Edited by David Rooney, Greg Hearn and Tim Kastelle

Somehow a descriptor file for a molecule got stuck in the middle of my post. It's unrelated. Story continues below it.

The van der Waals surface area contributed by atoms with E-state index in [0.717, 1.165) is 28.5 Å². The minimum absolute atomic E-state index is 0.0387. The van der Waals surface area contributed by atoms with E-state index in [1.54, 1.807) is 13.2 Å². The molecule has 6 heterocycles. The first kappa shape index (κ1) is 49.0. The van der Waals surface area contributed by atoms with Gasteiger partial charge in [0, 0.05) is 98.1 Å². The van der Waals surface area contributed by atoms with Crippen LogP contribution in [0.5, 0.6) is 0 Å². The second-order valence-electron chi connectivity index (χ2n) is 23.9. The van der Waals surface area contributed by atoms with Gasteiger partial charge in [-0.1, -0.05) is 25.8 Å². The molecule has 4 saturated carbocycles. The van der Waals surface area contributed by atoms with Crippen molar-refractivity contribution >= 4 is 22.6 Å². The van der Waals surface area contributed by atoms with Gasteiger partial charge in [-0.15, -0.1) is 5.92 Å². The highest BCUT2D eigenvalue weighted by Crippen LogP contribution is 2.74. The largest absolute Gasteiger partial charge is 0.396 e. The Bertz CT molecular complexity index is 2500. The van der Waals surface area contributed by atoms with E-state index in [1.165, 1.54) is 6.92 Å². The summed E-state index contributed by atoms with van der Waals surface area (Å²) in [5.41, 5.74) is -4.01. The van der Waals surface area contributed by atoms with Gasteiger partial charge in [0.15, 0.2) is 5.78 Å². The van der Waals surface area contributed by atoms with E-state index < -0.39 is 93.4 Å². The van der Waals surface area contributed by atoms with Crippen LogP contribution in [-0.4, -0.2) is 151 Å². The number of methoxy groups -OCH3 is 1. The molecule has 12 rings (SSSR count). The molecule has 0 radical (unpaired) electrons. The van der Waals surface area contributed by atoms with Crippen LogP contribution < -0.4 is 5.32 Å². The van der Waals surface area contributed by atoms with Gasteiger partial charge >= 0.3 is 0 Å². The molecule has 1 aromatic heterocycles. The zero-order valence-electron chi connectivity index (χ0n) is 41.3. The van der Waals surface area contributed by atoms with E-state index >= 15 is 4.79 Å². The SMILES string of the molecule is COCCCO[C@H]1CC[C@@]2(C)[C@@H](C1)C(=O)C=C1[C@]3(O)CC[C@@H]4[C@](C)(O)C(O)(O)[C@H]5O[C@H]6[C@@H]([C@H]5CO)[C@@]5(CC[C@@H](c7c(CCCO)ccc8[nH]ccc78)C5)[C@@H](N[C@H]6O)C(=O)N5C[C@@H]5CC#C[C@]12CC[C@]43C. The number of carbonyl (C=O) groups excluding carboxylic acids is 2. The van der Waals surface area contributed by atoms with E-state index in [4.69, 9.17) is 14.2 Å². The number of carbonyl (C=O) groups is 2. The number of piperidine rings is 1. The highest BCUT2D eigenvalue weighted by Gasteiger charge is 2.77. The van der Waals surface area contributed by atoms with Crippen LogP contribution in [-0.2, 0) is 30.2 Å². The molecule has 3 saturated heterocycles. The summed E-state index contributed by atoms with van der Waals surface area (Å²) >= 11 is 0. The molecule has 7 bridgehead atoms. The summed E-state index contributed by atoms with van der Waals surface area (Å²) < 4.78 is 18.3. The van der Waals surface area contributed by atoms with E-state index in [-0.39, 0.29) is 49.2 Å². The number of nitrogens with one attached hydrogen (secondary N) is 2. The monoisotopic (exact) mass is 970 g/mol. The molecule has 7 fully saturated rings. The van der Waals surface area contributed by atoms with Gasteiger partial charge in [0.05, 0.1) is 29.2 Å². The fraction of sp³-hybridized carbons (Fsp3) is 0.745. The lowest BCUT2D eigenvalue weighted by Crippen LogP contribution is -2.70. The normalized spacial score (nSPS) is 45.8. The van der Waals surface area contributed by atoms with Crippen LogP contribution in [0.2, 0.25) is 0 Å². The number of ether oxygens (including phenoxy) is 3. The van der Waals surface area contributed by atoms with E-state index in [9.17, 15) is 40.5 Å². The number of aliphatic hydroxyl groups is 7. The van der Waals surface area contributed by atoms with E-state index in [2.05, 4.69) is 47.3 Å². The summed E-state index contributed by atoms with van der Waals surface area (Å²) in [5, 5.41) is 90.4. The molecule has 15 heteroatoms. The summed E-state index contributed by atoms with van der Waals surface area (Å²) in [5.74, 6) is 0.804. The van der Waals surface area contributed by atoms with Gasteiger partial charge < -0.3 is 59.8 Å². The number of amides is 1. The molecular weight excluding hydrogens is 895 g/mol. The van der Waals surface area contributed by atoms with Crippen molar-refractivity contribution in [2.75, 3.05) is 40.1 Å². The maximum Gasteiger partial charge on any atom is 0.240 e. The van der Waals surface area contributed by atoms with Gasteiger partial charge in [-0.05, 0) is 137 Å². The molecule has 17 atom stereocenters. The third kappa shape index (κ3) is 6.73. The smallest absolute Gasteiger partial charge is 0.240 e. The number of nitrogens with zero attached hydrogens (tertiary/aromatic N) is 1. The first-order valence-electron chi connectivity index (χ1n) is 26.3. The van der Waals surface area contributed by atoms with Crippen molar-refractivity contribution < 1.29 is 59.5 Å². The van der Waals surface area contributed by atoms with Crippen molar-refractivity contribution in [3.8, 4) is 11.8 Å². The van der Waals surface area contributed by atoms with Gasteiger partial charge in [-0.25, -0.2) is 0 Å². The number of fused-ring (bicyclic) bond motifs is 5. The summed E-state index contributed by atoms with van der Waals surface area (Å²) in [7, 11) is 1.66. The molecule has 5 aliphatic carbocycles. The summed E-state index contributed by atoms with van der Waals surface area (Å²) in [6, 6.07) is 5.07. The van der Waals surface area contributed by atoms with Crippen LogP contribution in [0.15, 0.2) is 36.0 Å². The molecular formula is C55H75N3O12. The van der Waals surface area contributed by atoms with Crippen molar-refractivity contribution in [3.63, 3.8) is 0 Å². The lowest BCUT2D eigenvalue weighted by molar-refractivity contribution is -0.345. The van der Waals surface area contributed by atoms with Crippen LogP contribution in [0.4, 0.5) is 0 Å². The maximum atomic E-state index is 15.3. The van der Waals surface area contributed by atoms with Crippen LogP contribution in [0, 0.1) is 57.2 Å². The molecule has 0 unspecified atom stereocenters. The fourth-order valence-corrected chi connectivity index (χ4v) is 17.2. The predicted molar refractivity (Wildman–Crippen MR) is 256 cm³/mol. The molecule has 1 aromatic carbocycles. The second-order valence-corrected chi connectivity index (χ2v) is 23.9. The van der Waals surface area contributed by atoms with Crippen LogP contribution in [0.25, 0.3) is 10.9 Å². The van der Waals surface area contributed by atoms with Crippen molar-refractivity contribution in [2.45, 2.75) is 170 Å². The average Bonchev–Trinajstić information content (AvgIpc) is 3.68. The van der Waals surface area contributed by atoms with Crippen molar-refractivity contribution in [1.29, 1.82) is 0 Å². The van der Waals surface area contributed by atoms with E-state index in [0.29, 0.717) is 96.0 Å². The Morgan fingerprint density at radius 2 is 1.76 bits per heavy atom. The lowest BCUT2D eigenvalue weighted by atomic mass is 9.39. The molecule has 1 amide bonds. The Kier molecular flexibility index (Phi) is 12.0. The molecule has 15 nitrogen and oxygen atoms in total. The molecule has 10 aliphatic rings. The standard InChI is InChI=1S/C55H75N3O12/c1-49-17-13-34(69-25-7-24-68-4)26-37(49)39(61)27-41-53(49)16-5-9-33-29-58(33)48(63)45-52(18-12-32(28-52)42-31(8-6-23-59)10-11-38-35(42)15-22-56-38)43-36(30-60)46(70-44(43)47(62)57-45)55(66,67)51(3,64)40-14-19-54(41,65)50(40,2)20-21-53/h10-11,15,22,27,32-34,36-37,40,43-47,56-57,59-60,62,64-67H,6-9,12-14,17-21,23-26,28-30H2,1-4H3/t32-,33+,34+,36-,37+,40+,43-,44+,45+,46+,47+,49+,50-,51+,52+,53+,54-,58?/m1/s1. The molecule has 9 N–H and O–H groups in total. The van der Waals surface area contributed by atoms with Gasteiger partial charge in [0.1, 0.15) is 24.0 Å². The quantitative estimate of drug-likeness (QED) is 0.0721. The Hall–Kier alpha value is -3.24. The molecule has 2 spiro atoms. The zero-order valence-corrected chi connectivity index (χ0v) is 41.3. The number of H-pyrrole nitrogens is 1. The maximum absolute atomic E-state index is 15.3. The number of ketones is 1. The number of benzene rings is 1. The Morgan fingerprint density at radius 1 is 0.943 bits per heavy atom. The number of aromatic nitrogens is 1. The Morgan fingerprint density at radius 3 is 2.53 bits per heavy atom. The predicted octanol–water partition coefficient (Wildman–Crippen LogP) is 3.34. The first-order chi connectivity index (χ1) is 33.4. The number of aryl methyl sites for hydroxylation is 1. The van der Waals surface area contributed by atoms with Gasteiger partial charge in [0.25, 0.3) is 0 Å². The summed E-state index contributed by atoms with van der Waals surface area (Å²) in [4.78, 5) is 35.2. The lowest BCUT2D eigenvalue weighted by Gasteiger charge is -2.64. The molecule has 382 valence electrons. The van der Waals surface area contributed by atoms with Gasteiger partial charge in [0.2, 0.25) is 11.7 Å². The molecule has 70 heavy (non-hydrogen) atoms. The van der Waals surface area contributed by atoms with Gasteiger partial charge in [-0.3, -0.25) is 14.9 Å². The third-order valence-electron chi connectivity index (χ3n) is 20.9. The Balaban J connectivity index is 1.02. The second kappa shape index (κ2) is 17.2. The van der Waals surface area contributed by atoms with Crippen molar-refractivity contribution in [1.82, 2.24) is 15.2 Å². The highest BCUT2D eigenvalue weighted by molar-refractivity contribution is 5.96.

Nico Stehr and Jason L. Mast1 INTRODUCTION: THE SCOPE OF THE KNOWLEDGE ECONOMY As the first decade of the twenty-first century has drawn to a close, the terms ‘knowledge economy’ and ‘knowledge society’ are becoming increasingly commonplace in scientific discourses, in national and transnational politics, and in many other institutions. Yet despite these terms giving new vibrancy in public and political discourse, they remain contested concepts in the academic world from which they originated. In our introduction, we delineate the theoretical origins and the scope of these concepts, trace their varied development over time, and illuminate the main themes that emerge from the debates they inspired. What follows is of course an engagement with academic knowledge and discourse in its own right; however, we also intend it to speak for how one practically experiences the social, cultural, and material conditions of post-industrial life. Put another way, the terms ‘knowledge economy’ and ‘knowledge society’ also refer to contemporary ‘real’ societal conditions at the outset of the twenty-first century; conditions such as the sources of economic growth, patterns of employment, modes of technological innovation, bases of social inequality, the increasing importance of intellectual property rights, the substance of ‘human capital,’ and, more broadly, the erosion of once dominant forms of work and production as well as social and structural patterns typical of everyday life. We do not want to lose sight of this fact. OVERVIEW We begin our overview of the knowledge-based economy in social theory and sociology as it first...
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